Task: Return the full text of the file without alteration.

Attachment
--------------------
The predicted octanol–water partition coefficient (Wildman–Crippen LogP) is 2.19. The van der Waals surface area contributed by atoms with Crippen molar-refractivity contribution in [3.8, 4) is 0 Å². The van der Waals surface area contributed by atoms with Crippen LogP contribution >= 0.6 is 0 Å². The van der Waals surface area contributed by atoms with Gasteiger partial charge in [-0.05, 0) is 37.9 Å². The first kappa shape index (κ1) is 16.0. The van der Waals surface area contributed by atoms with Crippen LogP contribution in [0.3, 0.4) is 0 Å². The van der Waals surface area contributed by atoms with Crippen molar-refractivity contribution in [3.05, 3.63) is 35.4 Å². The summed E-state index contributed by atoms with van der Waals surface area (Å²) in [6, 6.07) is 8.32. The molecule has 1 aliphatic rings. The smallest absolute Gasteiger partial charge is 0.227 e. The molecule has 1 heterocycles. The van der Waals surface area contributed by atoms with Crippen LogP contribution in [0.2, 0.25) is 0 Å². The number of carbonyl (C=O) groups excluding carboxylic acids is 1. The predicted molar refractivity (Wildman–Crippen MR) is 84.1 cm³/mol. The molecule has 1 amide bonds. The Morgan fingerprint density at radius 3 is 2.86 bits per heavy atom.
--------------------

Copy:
The predicted octanol–water partition coefficient (Wildman–Crippen LogP) is 2.19. The van der Waals surface area contributed by atoms with Crippen molar-refractivity contribution in [3.8, 4) is 0 Å². The van der Waals surface area contributed by atoms with Crippen LogP contribution >= 0.6 is 0 Å². The van der Waals surface area contributed by atoms with Gasteiger partial charge in [-0.05, 0) is 37.9 Å². The first kappa shape index (κ1) is 16.0. The van der Waals surface area contributed by atoms with Crippen LogP contribution in [0.3, 0.4) is 0 Å². The van der Waals surface area contributed by atoms with Crippen molar-refractivity contribution in [3.05, 3.63) is 35.4 Å². The summed E-state index contributed by atoms with van der Waals surface area (Å²) in [6, 6.07) is 8.32. The molecule has 1 aliphatic rings. The smallest absolute Gasteiger partial charge is 0.227 e. The molecule has 1 heterocycles. The van der Waals surface area contributed by atoms with Crippen LogP contribution in [0.2, 0.25) is 0 Å². The number of carbonyl (C=O) groups excluding carboxylic acids is 1. The predicted molar refractivity (Wildman–Crippen MR) is 84.1 cm³/mol. The molecule has 1 amide bonds. The Morgan fingerprint density at radius 3 is 2.86 bits per heavy atom.